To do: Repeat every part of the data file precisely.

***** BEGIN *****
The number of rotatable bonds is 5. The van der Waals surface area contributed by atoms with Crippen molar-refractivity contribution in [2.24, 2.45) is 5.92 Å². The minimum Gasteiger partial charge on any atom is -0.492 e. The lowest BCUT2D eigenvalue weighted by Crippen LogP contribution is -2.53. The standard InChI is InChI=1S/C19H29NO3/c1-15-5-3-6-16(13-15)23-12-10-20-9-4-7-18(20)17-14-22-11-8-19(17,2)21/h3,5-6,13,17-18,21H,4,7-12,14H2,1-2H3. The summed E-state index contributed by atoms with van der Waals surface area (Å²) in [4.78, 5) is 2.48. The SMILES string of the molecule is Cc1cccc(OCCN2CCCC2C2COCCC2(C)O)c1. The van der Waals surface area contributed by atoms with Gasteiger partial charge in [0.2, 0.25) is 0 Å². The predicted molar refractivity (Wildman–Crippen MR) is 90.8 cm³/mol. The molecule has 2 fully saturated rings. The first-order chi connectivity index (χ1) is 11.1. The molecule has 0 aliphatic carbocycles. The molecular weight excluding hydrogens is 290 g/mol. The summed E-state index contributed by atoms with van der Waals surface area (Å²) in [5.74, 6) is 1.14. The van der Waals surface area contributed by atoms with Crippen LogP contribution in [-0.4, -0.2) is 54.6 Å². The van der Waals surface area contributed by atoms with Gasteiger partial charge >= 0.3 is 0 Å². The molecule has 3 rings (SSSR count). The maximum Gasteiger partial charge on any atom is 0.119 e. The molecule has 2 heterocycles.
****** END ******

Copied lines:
The number of rotatable bonds is 5. The van der Waals surface area contributed by atoms with Crippen molar-refractivity contribution in [2.24, 2.45) is 5.92 Å². The minimum Gasteiger partial charge on any atom is -0.492 e. The lowest BCUT2D eigenvalue weighted by Crippen LogP contribution is -2.53. The standard InChI is InChI=1S/C19H29NO3/c1-15-5-3-6-16(13-15)23-12-10-20-9-4-7-18(20)17-14-22-11-8-19(17,2)21/h3,5-6,13,17-18,21H,4,7-12,14H2,1-2H3. The summed E-state index contributed by atoms with van der Waals surface area (Å²) in [4.78, 5) is 2.48. The SMILES string of the molecule is Cc1cccc(OCCN2CCCC2C2COCCC2(C)O)c1. The van der Waals surface area contributed by atoms with Gasteiger partial charge in [0.2, 0.25) is 0 Å². The predicted molar refractivity (Wildman–Crippen MR) is 90.8 cm³/mol. The molecule has 2 fully saturated rings. The first-order chi connectivity index (χ1) is 11.1. The molecule has 0 aliphatic carbocycles. The molecular weight excluding hydrogens is 290 g/mol. The summed E-state index contributed by atoms with van der Waals surface area (Å²) in [5.74, 6) is 1.14. The van der Waals surface area contributed by atoms with Crippen LogP contribution in [-0.4, -0.2) is 54.6 Å². The van der Waals surface area contributed by atoms with Gasteiger partial charge >= 0.3 is 0 Å². The molecule has 3 rings (SSSR count). The maximum Gasteiger partial charge on any atom is 0.119 e. The molecule has 2 heterocycles.